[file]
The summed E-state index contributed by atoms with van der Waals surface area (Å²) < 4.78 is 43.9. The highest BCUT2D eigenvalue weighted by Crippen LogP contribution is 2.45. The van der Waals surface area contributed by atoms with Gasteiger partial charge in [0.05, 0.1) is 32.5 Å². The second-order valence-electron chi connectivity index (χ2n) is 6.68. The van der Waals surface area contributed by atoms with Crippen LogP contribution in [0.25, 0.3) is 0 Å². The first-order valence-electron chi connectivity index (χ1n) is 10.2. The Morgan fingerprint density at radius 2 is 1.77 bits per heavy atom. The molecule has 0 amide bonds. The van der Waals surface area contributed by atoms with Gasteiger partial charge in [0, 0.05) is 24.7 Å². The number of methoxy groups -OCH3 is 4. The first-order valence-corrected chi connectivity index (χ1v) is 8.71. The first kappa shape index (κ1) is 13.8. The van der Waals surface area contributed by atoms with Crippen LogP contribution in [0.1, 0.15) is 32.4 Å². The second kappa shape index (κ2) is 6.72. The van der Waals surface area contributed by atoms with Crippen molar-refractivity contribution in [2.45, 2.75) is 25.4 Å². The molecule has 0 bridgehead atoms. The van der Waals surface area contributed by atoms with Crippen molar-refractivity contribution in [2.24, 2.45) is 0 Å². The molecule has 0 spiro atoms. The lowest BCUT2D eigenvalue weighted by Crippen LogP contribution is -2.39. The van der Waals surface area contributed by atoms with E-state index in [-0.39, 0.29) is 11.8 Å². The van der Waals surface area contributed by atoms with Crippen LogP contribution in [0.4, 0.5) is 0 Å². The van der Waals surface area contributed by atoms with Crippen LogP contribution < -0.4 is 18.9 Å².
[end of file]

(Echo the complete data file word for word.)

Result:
The summed E-state index contributed by atoms with van der Waals surface area (Å²) < 4.78 is 43.9. The highest BCUT2D eigenvalue weighted by Crippen LogP contribution is 2.45. The van der Waals surface area contributed by atoms with Gasteiger partial charge in [0.05, 0.1) is 32.5 Å². The second-order valence-electron chi connectivity index (χ2n) is 6.68. The van der Waals surface area contributed by atoms with Crippen LogP contribution in [0.25, 0.3) is 0 Å². The first-order valence-electron chi connectivity index (χ1n) is 10.2. The Morgan fingerprint density at radius 2 is 1.77 bits per heavy atom. The molecule has 0 amide bonds. The van der Waals surface area contributed by atoms with Gasteiger partial charge in [0, 0.05) is 24.7 Å². The number of methoxy groups -OCH3 is 4. The first-order valence-corrected chi connectivity index (χ1v) is 8.71. The first kappa shape index (κ1) is 13.8. The van der Waals surface area contributed by atoms with Crippen LogP contribution in [0.1, 0.15) is 32.4 Å². The second kappa shape index (κ2) is 6.72. The van der Waals surface area contributed by atoms with Crippen molar-refractivity contribution in [2.45, 2.75) is 25.4 Å². The molecule has 0 bridgehead atoms. The van der Waals surface area contributed by atoms with Crippen molar-refractivity contribution in [2.24, 2.45) is 0 Å². The molecule has 0 spiro atoms. The lowest BCUT2D eigenvalue weighted by Crippen LogP contribution is -2.39. The van der Waals surface area contributed by atoms with E-state index in [-0.39, 0.29) is 11.8 Å². The van der Waals surface area contributed by atoms with Crippen LogP contribution in [0.4, 0.5) is 0 Å². The van der Waals surface area contributed by atoms with Crippen LogP contribution < -0.4 is 18.9 Å².